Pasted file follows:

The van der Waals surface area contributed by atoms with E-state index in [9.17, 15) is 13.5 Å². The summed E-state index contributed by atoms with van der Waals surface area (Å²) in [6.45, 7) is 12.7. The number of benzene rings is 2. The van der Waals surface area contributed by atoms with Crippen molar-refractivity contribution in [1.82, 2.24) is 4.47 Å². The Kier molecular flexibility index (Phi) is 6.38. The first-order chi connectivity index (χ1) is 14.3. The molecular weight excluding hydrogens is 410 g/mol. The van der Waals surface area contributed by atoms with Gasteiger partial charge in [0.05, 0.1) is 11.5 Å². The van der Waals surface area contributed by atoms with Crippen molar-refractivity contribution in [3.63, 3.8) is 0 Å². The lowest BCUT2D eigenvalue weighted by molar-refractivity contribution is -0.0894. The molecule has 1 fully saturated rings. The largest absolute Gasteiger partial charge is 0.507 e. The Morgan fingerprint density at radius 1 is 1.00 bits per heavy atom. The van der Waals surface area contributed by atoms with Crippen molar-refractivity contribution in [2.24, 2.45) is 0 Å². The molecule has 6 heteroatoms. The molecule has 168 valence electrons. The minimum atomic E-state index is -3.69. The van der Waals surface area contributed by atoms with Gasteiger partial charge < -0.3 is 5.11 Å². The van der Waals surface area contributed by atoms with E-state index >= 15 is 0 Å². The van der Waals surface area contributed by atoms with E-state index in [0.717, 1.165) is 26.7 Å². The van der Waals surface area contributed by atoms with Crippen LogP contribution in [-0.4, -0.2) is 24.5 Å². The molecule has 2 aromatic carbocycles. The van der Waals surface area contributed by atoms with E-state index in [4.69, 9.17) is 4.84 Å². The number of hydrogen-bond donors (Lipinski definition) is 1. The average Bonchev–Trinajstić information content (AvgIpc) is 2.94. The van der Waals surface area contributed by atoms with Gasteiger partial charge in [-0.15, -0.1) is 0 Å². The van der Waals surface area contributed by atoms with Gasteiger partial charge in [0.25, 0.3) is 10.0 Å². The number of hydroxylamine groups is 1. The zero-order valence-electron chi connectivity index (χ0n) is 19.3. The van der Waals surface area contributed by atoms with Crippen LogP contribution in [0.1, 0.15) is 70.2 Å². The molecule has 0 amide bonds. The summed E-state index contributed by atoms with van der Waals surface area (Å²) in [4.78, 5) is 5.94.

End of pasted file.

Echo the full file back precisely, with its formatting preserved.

The van der Waals surface area contributed by atoms with E-state index in [9.17, 15) is 13.5 Å². The summed E-state index contributed by atoms with van der Waals surface area (Å²) in [6.45, 7) is 12.7. The number of benzene rings is 2. The van der Waals surface area contributed by atoms with Crippen molar-refractivity contribution in [1.82, 2.24) is 4.47 Å². The Kier molecular flexibility index (Phi) is 6.38. The first-order chi connectivity index (χ1) is 14.3. The molecular weight excluding hydrogens is 410 g/mol. The van der Waals surface area contributed by atoms with Gasteiger partial charge in [0.05, 0.1) is 11.5 Å². The van der Waals surface area contributed by atoms with Crippen molar-refractivity contribution in [3.63, 3.8) is 0 Å². The lowest BCUT2D eigenvalue weighted by molar-refractivity contribution is -0.0894. The molecule has 1 fully saturated rings. The largest absolute Gasteiger partial charge is 0.507 e. The Morgan fingerprint density at radius 1 is 1.00 bits per heavy atom. The van der Waals surface area contributed by atoms with Crippen molar-refractivity contribution in [2.24, 2.45) is 0 Å². The molecule has 6 heteroatoms. The molecule has 168 valence electrons. The minimum atomic E-state index is -3.69. The van der Waals surface area contributed by atoms with Gasteiger partial charge < -0.3 is 5.11 Å². The van der Waals surface area contributed by atoms with E-state index >= 15 is 0 Å². The van der Waals surface area contributed by atoms with E-state index in [0.717, 1.165) is 26.7 Å². The van der Waals surface area contributed by atoms with Crippen LogP contribution in [-0.4, -0.2) is 24.5 Å². The molecule has 2 aromatic carbocycles. The van der Waals surface area contributed by atoms with E-state index in [4.69, 9.17) is 4.84 Å². The number of hydrogen-bond donors (Lipinski definition) is 1. The average Bonchev–Trinajstić information content (AvgIpc) is 2.94. The van der Waals surface area contributed by atoms with Gasteiger partial charge in [-0.15, -0.1) is 0 Å². The van der Waals surface area contributed by atoms with Gasteiger partial charge in [0.25, 0.3) is 10.0 Å². The number of hydroxylamine groups is 1. The zero-order valence-electron chi connectivity index (χ0n) is 19.3. The van der Waals surface area contributed by atoms with Crippen LogP contribution in [0.1, 0.15) is 70.2 Å². The molecule has 0 amide bonds. The summed E-state index contributed by atoms with van der Waals surface area (Å²) in [4.78, 5) is 5.94.